“Tunisia said that most people who have access to a balanced diet get sufficient nutrients, and that people should be encouraged to aim for a balanced diet. The Chairman then intervened in the discussion, saying that he wanted to stick to the preamble as it is, as the Codex Committee had been discussing this issue for years. Yet again then, rather than acting as a moderator the Chairman was playing the role of judge, and the discussions moved, or rather, were forced, onto the next paragraph of the Guidelines.”
Interestingly however, the Draft Report described this intervention as follows:
After some discussion, the Committee agreed to retain the current text as it resulted from considerable discussion and consensus at the last session.
In Truman Tuck’s report Grossklaus and Mathioudakis: Nutrition not relevant to Health he reports, “As I reported on 6 November, a very interesting proposal made by South Africa was, to officially acknowledge the importance of supplements to the prevention of degenerative diseases. What a pity that this was unceremoniously squashed by the German Chairman of the Committee Rolf Grossklaus and the ‘Observer’ at Codex for the EU Commission, Basil Mathioudakis.”
“We now have an excellent report by Paul Taylor, who attended the discussions. Reading Paul’s report, you will find out who are the people in control of the discussion that is supposed to be shaping laws we may have to follow in the future if we wish to continue to take nutritional supplements: One of them is Rolf Grossklaus, Chairman of the Committee, who often decided in a seemingly arbitrary fashion, what constituted a Committee ‘consensus’ and what didn’t. The other major player is Basil Mathioudakis, the EU ‘Observer’, representing a solid block of nations whose officials attend the meetings but have practically lost any possibility of independent action.”
“You will also find out that for these two officials, nutrition has “nothing to do with prevention” and that prevention “is the province of medicine”. Let us stop and think for a moment: International legislation, which will deeply affect our health choices, not to speak of the laws and health expenditures of a multitude of countries, is being formed by an obscure Committee of government bueraucrats, which in turn appears to be controlled or “steered” by a very small number of individuals who think that health and nutrition are complete strangers!”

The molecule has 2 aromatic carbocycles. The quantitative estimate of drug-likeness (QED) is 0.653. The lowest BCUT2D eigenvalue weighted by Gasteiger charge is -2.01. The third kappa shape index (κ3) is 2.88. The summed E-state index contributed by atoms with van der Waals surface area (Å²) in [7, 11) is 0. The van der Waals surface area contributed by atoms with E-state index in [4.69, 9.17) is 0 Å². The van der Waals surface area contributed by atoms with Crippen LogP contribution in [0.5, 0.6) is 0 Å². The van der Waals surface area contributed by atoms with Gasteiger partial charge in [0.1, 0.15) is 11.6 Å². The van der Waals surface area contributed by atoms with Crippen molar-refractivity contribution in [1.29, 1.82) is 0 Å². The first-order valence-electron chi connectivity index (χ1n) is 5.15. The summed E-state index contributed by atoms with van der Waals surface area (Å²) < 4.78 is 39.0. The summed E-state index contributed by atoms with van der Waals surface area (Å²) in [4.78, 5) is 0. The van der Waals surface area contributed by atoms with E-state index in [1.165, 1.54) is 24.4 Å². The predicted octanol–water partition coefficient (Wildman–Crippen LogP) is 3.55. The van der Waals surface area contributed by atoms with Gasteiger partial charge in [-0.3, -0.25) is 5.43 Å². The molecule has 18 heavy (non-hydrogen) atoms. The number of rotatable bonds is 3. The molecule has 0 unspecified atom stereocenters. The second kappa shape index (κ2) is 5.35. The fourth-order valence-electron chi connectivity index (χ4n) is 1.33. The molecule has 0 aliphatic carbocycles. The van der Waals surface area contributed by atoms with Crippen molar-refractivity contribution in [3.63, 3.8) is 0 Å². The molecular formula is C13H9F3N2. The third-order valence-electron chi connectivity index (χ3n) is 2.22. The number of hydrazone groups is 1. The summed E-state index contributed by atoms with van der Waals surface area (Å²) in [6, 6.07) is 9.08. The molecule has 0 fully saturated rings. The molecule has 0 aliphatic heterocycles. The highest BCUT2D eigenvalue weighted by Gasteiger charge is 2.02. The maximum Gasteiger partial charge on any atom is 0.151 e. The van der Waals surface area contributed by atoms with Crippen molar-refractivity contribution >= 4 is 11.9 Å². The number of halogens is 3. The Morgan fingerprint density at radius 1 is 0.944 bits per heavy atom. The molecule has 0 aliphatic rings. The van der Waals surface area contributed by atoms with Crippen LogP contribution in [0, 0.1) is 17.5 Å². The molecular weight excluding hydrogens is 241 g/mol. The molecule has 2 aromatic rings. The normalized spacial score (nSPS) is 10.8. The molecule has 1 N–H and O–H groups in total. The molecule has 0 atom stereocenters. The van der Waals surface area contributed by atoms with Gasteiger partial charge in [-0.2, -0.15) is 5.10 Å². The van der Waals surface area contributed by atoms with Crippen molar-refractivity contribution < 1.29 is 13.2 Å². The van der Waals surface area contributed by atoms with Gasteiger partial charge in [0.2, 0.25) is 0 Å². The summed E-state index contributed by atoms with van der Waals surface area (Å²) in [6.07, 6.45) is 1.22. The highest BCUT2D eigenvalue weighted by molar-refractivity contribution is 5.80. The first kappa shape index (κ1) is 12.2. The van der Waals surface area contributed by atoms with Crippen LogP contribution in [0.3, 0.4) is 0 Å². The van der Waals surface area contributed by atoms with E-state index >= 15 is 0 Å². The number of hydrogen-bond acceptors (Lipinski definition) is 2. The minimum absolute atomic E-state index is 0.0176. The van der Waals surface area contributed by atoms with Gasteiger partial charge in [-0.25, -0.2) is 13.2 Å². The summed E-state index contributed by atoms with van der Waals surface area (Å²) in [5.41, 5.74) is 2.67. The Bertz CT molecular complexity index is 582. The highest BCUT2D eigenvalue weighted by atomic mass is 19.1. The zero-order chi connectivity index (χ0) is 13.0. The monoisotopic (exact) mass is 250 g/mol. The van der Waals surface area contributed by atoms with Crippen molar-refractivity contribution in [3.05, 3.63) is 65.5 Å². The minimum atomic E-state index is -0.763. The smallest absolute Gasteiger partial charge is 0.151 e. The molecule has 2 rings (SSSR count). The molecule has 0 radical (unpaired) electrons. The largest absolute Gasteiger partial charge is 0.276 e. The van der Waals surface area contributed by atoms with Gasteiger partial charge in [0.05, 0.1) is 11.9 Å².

“Considering the view that “nutrition has nothing to do with preventing illness”, is it any wonder that health expenditures in most countries are on the rise, while health of the population seems to be at an all-time low?”
In her report Important News from Bonn Suzan Walter, president of the American Holistic Health Association states, “Next, South Africa suggested revised wording for the Preamble to add mention of the role of vitamins and minerals in the prevention of chronic diseases. Since the Food and Agricultural Organization of the United Nation’s World Health Organization (FAO/WHO) publication, “Diet, Nutrition and the Prevention of Chronic Diseases,” was being distributed at the CCNFSDU session, it was assumed this premise would be an easy sell. The National Health Federation (NHF) spoke in support of the South African suggestion. When, the EC delegate took the floor, he insisted that food and prevention did not go together. The chair commented that medicines are for prevention and treatment of diseases, whereas food supplements are to maintain health. There was continued discussion, with the key point being that Codex regulations prohibited claims that food prevents disease. The chair declared that the Preamble would not be revised.
This Codex Section was restructured in June 2005. This specific page was last updated September 2014.